Obstructive Sleep Apnea (OSA) is a sleep breathing disorder caused by airway obstruction, when a person stops breathing while they sleep. The tissues in the throat collapse, narrowing the airway, despite one's efforts to breathe. Apnea is defined as "a cessation of airflow for 10 seconds or more." This can occur multiple times per hour, and up to hundreds of times an hour.
Commonly, a person with sleep apnea snores laboriously, and stops breathing while still sleeping. A sleeping partner would find that the person is straining to breathe but there is no snoring sound. These periods of interrupted and restricted breathing are followed by a gasping or choking. The person with sleep apnea will partially awaken in order to breathe, leading to fragmented, unrefreshed sleep which can be the cause of excessive daytime sleepiness.
The greater concern is that when the airway collapses and oxygen is suspended, the body goes into a fight-or-flight response, putting immense strain on the heart and increasing blood pressure. Over time, this can wear out the heart and lungs, and can lead to heart disease, diabetes, stroke, obesity, and several other co-morbidities.
Obstructive sleep apnea is destroying the health of millions of Americans, and the problem has only gotten worse over the past two decades
American Academy of Sleep Medicine President Dr. Timothy Morgenthaler
Findings from new studies emphasize the negative effects of sleep apnea on the brain and heart health: however, these health risks can be reduced through the effective treatment of sleep apnea. (AASM News Archive).
A person afflicted with untreated obstructive sleep apnea is up to 4 times more likely to have a stroke, as well as 3 times more likely to have heart disease.
Approximately 50% of all patients who have hypertension, or high blood pressure, are also afflicted with obstructive sleep apnea.
People suffering from OSA are as much as 6 times more likely to be involved in a car crash than those without sleep disorders. This is due to the fact that they are drowsy from lack of sleep.
When you experience Sleep Apnea, I am aware it is debilitating and can affect your entire life. I have treated hundreds of patients who have suffered from OSA and I understand how draining it is for you. Everything in your daily life can be severely impacted by this agony...whether it be your work, relationships or overall health and you need relief now.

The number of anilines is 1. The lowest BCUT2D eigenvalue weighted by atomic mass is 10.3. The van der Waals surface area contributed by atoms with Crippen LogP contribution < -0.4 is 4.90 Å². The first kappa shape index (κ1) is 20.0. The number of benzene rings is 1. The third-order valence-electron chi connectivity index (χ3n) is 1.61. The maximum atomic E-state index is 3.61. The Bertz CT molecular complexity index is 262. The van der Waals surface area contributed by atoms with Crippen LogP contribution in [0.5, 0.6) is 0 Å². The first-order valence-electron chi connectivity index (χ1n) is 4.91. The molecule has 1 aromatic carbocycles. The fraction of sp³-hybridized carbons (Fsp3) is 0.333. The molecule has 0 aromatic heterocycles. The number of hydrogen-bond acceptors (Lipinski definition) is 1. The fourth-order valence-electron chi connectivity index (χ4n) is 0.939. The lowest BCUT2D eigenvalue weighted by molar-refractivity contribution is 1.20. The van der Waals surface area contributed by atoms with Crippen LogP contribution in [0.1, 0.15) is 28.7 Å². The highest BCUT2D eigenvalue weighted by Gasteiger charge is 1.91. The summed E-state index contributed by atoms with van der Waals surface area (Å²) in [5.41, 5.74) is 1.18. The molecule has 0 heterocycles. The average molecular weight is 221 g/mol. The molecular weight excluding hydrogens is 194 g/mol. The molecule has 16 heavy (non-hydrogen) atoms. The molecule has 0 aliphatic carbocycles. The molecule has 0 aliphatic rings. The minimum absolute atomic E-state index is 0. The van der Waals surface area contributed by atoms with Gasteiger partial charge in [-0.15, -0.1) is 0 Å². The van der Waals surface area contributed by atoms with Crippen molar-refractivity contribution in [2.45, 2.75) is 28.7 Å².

Dr. Tom Meyer, Meyer Dental Group
Ending the struggle of what is causing your restless sleeping pattern is key to making a plan to get rid of it. There is a lot of information out there on the internet about Sleep Apnea, however we know that it is not as clear as it needs to be, in order to give you the relief you need and deserve. A proper OSA diagnosis is a personal one, as there are multiple factors involved such as causes, symptoms, and overall health history. The complexity of OSA makes it difficult to pin point what exactly is going on, where it comes from, and most importantly: "What to do about it!" and that's why at Meyer Dental Group, we are here to help.
Often the person with sleep apnea is totally unaware of the problem and will often deny the fact that he / she snores, but the bed partner will observe:
Determining if you have a sleep breathing disorder, or just snoring is as easy as consulting a health care provider who is trained in sleep disorders. Normally, the evaluation will begin with a screening questionnaire and from there an assessment will be made to conclude if a sleep study is necessary to determine what type of sleep disorder a person might be suffering from.
The three most common sleep breathing disorders are:
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